First Solar, Inc. has received board approval from the Overseas Private Investment Corporation (OPIC), the US Government's development finance institution, and IFC, a member of the World Bank Group, for financing to support construction of the 141MW(ac) Luz del Norte solar power plant in Chile's Atacama Desert. The OPIC board approved a loan of up to $230 million; the IFC board approved a $60 million loan.
The loans, which are expected to close later this summer, clear the way for First Solar to proceed with construction planning at the site, which is near the city of Copiapo. Terms of the deals were not disclosed.
The Luz del Norte project is the first of several projects First Solar has in its regional development pipeline, and will be the company's initial project to start construction in Chile. The Chilean government's National Energy Strategy includes expansion of the country's renewable energy capacity to 20 per cent of its total generated power by 2025. Energy from Luz del Norte will be supplied into the Chilean Central Interconnected System, contributing significantly towards this goal.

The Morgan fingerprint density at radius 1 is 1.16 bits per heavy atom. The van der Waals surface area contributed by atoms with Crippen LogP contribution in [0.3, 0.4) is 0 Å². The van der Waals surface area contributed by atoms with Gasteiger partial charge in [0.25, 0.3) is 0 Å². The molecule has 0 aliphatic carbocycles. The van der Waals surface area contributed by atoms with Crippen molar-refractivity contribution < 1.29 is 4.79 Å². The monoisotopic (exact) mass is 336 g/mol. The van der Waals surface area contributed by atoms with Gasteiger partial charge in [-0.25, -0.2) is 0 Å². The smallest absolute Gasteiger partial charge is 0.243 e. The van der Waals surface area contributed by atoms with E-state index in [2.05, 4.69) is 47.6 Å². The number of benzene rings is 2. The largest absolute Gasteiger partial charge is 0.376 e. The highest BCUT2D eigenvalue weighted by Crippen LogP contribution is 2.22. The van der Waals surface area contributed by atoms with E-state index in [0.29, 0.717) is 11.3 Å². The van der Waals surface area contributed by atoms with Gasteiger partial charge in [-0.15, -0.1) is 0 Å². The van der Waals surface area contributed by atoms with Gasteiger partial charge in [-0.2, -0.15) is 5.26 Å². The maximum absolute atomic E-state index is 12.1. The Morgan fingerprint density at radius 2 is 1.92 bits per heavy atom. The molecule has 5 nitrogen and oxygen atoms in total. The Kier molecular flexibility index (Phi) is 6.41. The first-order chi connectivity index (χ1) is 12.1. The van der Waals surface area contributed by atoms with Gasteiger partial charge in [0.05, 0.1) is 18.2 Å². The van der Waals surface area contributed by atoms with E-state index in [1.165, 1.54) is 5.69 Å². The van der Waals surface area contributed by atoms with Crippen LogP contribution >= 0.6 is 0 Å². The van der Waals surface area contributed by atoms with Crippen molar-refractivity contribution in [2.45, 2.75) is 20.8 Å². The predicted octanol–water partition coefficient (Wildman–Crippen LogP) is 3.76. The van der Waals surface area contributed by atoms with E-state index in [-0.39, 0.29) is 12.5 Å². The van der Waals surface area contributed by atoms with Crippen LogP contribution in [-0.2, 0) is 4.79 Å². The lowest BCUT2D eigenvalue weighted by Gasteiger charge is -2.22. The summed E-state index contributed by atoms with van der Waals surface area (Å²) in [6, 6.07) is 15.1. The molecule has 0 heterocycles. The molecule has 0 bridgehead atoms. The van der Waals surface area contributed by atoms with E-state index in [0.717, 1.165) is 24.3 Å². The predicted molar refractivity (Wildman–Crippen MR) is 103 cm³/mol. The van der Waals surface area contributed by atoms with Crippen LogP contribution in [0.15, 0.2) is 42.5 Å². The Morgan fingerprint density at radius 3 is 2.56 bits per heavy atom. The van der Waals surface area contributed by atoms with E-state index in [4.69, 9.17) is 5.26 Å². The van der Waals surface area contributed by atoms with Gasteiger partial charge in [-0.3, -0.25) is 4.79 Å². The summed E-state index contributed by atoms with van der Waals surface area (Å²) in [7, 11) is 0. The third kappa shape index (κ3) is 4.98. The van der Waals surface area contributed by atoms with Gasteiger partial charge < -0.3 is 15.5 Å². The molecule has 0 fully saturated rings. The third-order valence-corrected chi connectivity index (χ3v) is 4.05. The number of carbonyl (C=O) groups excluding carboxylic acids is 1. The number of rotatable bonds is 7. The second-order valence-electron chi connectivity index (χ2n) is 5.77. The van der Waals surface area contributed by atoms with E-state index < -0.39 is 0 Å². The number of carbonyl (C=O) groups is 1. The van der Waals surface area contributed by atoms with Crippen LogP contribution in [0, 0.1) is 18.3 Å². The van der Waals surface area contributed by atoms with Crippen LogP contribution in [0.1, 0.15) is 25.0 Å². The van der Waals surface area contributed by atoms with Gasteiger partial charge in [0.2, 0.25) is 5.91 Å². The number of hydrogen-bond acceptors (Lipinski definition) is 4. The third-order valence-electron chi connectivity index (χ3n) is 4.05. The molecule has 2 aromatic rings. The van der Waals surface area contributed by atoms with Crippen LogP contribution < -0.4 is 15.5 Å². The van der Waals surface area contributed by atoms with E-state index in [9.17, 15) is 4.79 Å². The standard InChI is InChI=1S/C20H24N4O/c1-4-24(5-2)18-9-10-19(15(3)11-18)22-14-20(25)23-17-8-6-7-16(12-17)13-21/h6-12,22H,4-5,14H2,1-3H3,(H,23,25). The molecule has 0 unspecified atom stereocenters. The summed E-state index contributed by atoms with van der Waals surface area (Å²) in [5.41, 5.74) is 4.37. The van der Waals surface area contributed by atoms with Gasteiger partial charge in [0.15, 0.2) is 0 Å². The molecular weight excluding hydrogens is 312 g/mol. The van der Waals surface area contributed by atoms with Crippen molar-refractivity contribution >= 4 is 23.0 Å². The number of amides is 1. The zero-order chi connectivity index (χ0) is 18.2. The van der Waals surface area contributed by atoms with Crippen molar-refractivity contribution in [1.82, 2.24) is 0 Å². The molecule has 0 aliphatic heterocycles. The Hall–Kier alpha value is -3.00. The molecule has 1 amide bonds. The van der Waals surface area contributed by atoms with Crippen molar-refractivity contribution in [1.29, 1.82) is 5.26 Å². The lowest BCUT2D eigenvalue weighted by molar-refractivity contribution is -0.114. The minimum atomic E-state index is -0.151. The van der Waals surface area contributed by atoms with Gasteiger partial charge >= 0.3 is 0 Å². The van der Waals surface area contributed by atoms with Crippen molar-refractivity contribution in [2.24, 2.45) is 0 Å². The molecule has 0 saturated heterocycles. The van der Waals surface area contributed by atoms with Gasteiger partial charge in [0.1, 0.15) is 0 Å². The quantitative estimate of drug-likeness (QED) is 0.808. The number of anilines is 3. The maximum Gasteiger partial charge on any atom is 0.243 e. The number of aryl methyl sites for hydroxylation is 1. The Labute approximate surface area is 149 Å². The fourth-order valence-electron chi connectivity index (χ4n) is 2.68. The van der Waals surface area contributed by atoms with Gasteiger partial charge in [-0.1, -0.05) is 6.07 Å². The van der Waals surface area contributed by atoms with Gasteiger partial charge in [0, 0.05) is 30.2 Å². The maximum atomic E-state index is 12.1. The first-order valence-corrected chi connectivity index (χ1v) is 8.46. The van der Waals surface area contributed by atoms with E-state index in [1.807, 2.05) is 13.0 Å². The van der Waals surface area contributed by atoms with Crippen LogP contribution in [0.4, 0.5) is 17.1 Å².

"The Latin American region has a growing need for innovative and efficient energy solutions right now," said Tim Rebhorn, First Solar senior vice president, Americas. "This investment support from OPIC and IFC is instrumental in bringing the project in Chile to life."
Chile's Atacama Desert receives some of the planet's steadiest concentrations of direct sunlight, presenting ideal conditions for solar power generation. Widespread utilisation of this tremendous resource is relatively new, and Luz del Norte represents an important advancement for development of solar energy in the region.
"The Luz del Norte project is an important step in furthering solar power development in Chile, where the potential for this clean, renewable resource is unrivalled," said Elizabeth Littlefield, OPIC's president and CEO. "OPIC is proud to support this investment in Chile while helping an innovative American company like First Solar expand its operations and create new markets for its products abroad."